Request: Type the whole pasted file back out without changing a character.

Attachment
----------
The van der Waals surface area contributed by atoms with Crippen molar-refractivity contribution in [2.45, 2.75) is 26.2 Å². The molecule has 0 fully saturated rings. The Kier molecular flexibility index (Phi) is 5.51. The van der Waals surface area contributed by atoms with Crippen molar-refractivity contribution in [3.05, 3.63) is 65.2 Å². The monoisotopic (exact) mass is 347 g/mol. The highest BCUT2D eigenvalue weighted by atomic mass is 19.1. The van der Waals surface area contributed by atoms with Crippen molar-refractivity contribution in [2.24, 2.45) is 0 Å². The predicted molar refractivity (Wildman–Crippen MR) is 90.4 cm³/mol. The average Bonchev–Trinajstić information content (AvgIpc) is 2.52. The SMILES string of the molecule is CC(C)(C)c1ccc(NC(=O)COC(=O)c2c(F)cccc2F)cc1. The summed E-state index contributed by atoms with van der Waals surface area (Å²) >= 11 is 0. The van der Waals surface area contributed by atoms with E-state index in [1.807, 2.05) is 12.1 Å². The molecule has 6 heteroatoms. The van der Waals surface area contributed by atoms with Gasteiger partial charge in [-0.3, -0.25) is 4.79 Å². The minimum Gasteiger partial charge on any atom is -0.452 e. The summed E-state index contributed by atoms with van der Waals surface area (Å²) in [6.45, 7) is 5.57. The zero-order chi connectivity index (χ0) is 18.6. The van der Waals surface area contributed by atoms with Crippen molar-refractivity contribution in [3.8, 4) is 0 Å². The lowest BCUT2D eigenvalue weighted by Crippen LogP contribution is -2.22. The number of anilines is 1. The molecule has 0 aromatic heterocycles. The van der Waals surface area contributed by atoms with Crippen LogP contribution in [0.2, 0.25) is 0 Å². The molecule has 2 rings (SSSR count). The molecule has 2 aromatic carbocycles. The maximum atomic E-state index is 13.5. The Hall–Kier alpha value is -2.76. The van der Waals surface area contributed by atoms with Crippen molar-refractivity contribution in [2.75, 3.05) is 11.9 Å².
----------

The van der Waals surface area contributed by atoms with Crippen molar-refractivity contribution in [2.45, 2.75) is 26.2 Å². The molecule has 0 fully saturated rings. The Kier molecular flexibility index (Phi) is 5.51. The van der Waals surface area contributed by atoms with Crippen molar-refractivity contribution in [3.05, 3.63) is 65.2 Å². The monoisotopic (exact) mass is 347 g/mol. The highest BCUT2D eigenvalue weighted by atomic mass is 19.1. The van der Waals surface area contributed by atoms with Crippen molar-refractivity contribution in [2.24, 2.45) is 0 Å². The predicted molar refractivity (Wildman–Crippen MR) is 90.4 cm³/mol. The average Bonchev–Trinajstić information content (AvgIpc) is 2.52. The SMILES string of the molecule is CC(C)(C)c1ccc(NC(=O)COC(=O)c2c(F)cccc2F)cc1. The summed E-state index contributed by atoms with van der Waals surface area (Å²) >= 11 is 0. The van der Waals surface area contributed by atoms with E-state index in [1.807, 2.05) is 12.1 Å². The molecule has 6 heteroatoms. The van der Waals surface area contributed by atoms with Gasteiger partial charge in [-0.3, -0.25) is 4.79 Å². The minimum Gasteiger partial charge on any atom is -0.452 e. The summed E-state index contributed by atoms with van der Waals surface area (Å²) in [6.45, 7) is 5.57. The zero-order chi connectivity index (χ0) is 18.6. The van der Waals surface area contributed by atoms with Crippen molar-refractivity contribution in [3.8, 4) is 0 Å². The lowest BCUT2D eigenvalue weighted by Crippen LogP contribution is -2.22. The number of anilines is 1. The molecule has 0 aromatic heterocycles. The van der Waals surface area contributed by atoms with Crippen LogP contribution in [0.2, 0.25) is 0 Å². The molecule has 2 rings (SSSR count). The molecule has 2 aromatic carbocycles. The maximum atomic E-state index is 13.5. The Hall–Kier alpha value is -2.76. The van der Waals surface area contributed by atoms with Crippen molar-refractivity contribution in [2.75, 3.05) is 11.9 Å².